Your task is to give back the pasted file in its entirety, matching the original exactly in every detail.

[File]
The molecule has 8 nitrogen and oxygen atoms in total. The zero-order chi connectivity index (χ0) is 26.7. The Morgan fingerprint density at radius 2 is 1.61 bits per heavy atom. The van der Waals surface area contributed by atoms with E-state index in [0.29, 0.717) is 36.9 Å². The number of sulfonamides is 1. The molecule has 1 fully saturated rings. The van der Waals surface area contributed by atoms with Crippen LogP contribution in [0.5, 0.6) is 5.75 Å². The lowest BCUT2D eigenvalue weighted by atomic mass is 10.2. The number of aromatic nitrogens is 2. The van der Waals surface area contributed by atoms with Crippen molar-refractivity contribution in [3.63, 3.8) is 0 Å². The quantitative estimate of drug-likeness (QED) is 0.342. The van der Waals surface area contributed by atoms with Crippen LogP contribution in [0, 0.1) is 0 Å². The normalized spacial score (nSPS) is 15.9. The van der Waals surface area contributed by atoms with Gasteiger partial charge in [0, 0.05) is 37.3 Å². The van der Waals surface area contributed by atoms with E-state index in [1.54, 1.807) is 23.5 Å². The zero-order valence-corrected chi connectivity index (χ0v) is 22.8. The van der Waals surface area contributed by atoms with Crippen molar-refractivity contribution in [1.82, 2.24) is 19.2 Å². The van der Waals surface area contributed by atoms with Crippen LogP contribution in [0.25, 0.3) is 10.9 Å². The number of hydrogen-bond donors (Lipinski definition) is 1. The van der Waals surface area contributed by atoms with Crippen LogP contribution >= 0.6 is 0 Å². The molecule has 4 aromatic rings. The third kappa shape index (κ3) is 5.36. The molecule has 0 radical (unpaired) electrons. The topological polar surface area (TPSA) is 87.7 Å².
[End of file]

The molecule has 8 nitrogen and oxygen atoms in total. The zero-order chi connectivity index (χ0) is 26.7. The Morgan fingerprint density at radius 2 is 1.61 bits per heavy atom. The van der Waals surface area contributed by atoms with E-state index in [0.29, 0.717) is 36.9 Å². The number of sulfonamides is 1. The molecule has 1 fully saturated rings. The van der Waals surface area contributed by atoms with Crippen LogP contribution in [0.5, 0.6) is 5.75 Å². The lowest BCUT2D eigenvalue weighted by atomic mass is 10.2. The number of aromatic nitrogens is 2. The van der Waals surface area contributed by atoms with Crippen molar-refractivity contribution in [3.63, 3.8) is 0 Å². The quantitative estimate of drug-likeness (QED) is 0.342. The van der Waals surface area contributed by atoms with Crippen LogP contribution in [0, 0.1) is 0 Å². The normalized spacial score (nSPS) is 15.9. The van der Waals surface area contributed by atoms with Gasteiger partial charge in [0, 0.05) is 37.3 Å². The van der Waals surface area contributed by atoms with E-state index in [1.54, 1.807) is 23.5 Å². The zero-order valence-corrected chi connectivity index (χ0v) is 22.8. The van der Waals surface area contributed by atoms with Crippen molar-refractivity contribution in [1.82, 2.24) is 19.2 Å². The van der Waals surface area contributed by atoms with Crippen LogP contribution in [0.25, 0.3) is 10.9 Å². The number of hydrogen-bond donors (Lipinski definition) is 1. The van der Waals surface area contributed by atoms with Crippen LogP contribution >= 0.6 is 0 Å². The molecule has 4 aromatic rings. The third kappa shape index (κ3) is 5.36. The molecule has 0 radical (unpaired) electrons. The topological polar surface area (TPSA) is 87.7 Å².